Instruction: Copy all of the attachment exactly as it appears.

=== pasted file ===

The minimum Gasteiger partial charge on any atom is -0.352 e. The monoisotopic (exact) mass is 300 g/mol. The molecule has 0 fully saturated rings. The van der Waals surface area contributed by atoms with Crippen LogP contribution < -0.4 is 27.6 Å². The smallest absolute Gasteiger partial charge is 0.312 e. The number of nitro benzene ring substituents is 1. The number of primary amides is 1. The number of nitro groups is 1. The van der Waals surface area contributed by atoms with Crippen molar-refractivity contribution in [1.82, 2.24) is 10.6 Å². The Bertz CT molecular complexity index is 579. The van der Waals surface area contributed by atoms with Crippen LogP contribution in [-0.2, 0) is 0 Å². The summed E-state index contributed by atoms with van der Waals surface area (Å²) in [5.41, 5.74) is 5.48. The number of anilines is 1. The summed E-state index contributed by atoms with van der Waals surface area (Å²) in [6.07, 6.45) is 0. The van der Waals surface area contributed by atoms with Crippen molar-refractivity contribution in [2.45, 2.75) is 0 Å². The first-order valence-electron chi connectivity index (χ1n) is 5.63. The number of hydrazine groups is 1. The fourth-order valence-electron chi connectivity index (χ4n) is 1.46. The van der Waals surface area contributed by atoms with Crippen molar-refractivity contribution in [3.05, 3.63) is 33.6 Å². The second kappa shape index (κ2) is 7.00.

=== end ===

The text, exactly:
The minimum Gasteiger partial charge on any atom is -0.352 e. The monoisotopic (exact) mass is 300 g/mol. The molecule has 0 fully saturated rings. The van der Waals surface area contributed by atoms with Crippen LogP contribution < -0.4 is 27.6 Å². The smallest absolute Gasteiger partial charge is 0.312 e. The number of nitro benzene ring substituents is 1. The number of primary amides is 1. The number of nitro groups is 1. The van der Waals surface area contributed by atoms with Crippen molar-refractivity contribution in [1.82, 2.24) is 10.6 Å². The Bertz CT molecular complexity index is 579. The van der Waals surface area contributed by atoms with Crippen LogP contribution in [-0.2, 0) is 0 Å². The summed E-state index contributed by atoms with van der Waals surface area (Å²) in [5.41, 5.74) is 5.48. The number of anilines is 1. The summed E-state index contributed by atoms with van der Waals surface area (Å²) in [6.07, 6.45) is 0. The van der Waals surface area contributed by atoms with Crippen molar-refractivity contribution in [2.45, 2.75) is 0 Å². The first-order valence-electron chi connectivity index (χ1n) is 5.63. The number of hydrazine groups is 1. The fourth-order valence-electron chi connectivity index (χ4n) is 1.46. The van der Waals surface area contributed by atoms with Crippen molar-refractivity contribution in [3.05, 3.63) is 33.6 Å². The second kappa shape index (κ2) is 7.00.